Vermont Expands Its Medical Marijuana Program to Include More Conditions

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Vermont Expands Its Medical Marijuana Program to Include More Conditions

Vermont Gov. Peter Shumlin just signed a bill into law that expands on Vermont’s currently limited medical marijuana program. Patients suffering from chronic pain, glaucoma and those in hospice care can now qualify for medical marijuana.

The main argument driving this bill (and that eventually won it) is that people suffering from chronic pain or going through hospice care in Vermont could much more easily obtain prescription painkillers than the admittedly safer and much less addictive medical cannabis.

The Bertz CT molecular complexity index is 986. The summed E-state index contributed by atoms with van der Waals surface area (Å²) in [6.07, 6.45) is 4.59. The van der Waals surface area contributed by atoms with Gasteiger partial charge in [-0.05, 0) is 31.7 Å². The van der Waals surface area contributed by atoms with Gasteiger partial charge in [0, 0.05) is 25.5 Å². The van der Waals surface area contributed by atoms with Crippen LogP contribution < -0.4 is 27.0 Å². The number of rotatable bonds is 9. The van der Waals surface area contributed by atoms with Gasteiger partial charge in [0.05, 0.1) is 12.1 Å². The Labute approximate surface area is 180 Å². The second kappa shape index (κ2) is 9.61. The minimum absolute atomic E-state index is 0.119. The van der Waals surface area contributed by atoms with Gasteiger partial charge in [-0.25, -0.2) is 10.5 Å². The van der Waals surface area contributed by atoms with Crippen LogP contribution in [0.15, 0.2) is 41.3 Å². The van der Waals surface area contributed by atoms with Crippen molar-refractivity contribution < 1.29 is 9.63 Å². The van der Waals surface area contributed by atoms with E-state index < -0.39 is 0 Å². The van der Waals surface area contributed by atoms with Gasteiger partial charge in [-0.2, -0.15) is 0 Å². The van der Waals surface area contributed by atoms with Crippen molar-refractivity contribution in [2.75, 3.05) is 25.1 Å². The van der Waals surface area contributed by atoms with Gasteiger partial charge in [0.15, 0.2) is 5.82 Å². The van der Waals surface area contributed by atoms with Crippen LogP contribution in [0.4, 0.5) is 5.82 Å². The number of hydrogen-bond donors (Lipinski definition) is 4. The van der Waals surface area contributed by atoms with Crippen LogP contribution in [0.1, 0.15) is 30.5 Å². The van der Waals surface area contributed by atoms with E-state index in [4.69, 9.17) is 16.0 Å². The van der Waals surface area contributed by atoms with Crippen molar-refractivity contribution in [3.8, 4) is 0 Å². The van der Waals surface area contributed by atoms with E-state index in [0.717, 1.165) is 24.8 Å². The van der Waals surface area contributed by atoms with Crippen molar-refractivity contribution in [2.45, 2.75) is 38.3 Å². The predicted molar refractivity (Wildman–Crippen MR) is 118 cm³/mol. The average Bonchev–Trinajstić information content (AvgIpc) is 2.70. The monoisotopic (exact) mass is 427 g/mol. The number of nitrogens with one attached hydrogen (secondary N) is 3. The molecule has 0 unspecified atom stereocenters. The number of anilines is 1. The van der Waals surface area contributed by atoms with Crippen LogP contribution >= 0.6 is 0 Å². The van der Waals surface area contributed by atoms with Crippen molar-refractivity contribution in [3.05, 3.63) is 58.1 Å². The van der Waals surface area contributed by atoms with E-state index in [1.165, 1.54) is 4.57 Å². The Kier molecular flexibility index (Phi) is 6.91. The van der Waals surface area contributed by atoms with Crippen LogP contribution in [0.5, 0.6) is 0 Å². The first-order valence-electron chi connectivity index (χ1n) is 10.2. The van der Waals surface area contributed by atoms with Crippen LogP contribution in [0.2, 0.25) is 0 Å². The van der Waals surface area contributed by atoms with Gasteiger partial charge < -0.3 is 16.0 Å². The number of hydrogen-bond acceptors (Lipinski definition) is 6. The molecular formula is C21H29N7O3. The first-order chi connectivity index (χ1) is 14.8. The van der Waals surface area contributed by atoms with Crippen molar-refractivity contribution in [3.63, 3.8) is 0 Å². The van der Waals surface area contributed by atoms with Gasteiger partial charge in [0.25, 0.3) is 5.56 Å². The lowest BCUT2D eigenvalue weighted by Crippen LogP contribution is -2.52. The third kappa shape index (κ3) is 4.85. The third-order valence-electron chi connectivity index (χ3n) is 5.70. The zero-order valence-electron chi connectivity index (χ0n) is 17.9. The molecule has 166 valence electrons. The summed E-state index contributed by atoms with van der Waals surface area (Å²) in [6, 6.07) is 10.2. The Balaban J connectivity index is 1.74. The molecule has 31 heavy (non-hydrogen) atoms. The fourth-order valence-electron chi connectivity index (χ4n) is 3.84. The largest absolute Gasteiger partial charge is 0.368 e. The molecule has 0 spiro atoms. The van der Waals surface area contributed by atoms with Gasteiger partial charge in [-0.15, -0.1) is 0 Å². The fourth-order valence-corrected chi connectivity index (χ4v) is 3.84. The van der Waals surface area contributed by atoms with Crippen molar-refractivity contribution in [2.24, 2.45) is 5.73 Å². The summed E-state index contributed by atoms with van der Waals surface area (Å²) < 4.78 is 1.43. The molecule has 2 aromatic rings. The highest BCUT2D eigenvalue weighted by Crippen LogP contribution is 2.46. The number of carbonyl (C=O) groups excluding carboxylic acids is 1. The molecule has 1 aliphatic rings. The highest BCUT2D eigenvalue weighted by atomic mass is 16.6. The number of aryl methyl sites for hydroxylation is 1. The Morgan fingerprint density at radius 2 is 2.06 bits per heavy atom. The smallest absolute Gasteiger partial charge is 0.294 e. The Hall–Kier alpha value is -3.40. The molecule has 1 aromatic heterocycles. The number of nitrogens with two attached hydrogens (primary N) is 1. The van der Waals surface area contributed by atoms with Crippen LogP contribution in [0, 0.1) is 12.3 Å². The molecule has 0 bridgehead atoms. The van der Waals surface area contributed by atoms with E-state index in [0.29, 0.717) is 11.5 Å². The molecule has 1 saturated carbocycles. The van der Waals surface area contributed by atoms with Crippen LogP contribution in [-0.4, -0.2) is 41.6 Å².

While signing the bill, Gov. Shumlin said that opiate addiction has become a severe problem in Vermont, as well as the rest of the U.S. If less addictive medical marijuana can be used as a substitute for prescription drugs, it can increase quality of life without the threat of adding more addiction to the nation.

It’s good to see more major politicians taking a stand for medical marijuana as a better alternative to dangerous prescription painkillers; with the drug lobby being what it is, we’ll need all the support we can get to help curb opiate addiction with the safer, effective, natural remedy that is cannabis.